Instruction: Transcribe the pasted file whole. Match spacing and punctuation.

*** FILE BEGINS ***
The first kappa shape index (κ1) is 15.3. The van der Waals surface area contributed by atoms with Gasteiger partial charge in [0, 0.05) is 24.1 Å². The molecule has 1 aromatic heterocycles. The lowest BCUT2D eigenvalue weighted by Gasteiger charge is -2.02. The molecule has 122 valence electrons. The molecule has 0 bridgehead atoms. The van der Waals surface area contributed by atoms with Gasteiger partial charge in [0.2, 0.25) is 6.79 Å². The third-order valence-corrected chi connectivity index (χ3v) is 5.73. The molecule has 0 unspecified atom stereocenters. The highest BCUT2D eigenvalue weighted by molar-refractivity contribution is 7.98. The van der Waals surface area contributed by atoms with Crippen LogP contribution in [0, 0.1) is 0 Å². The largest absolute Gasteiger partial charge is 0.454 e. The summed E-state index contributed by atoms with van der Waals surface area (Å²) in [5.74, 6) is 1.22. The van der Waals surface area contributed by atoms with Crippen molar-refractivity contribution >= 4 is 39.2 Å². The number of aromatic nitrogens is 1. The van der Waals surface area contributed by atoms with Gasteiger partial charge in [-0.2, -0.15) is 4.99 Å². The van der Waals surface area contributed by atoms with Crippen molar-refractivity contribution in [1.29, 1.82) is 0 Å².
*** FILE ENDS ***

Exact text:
The first kappa shape index (κ1) is 15.3. The van der Waals surface area contributed by atoms with Gasteiger partial charge in [0, 0.05) is 24.1 Å². The molecule has 1 aromatic heterocycles. The lowest BCUT2D eigenvalue weighted by Gasteiger charge is -2.02. The molecule has 122 valence electrons. The molecule has 0 bridgehead atoms. The van der Waals surface area contributed by atoms with Gasteiger partial charge in [0.2, 0.25) is 6.79 Å². The third-order valence-corrected chi connectivity index (χ3v) is 5.73. The molecule has 0 unspecified atom stereocenters. The highest BCUT2D eigenvalue weighted by molar-refractivity contribution is 7.98. The van der Waals surface area contributed by atoms with Crippen LogP contribution in [0, 0.1) is 0 Å². The largest absolute Gasteiger partial charge is 0.454 e. The summed E-state index contributed by atoms with van der Waals surface area (Å²) in [5.74, 6) is 1.22. The van der Waals surface area contributed by atoms with Crippen molar-refractivity contribution >= 4 is 39.2 Å². The number of aromatic nitrogens is 1. The van der Waals surface area contributed by atoms with Gasteiger partial charge in [-0.2, -0.15) is 4.99 Å². The van der Waals surface area contributed by atoms with Crippen molar-refractivity contribution in [1.29, 1.82) is 0 Å².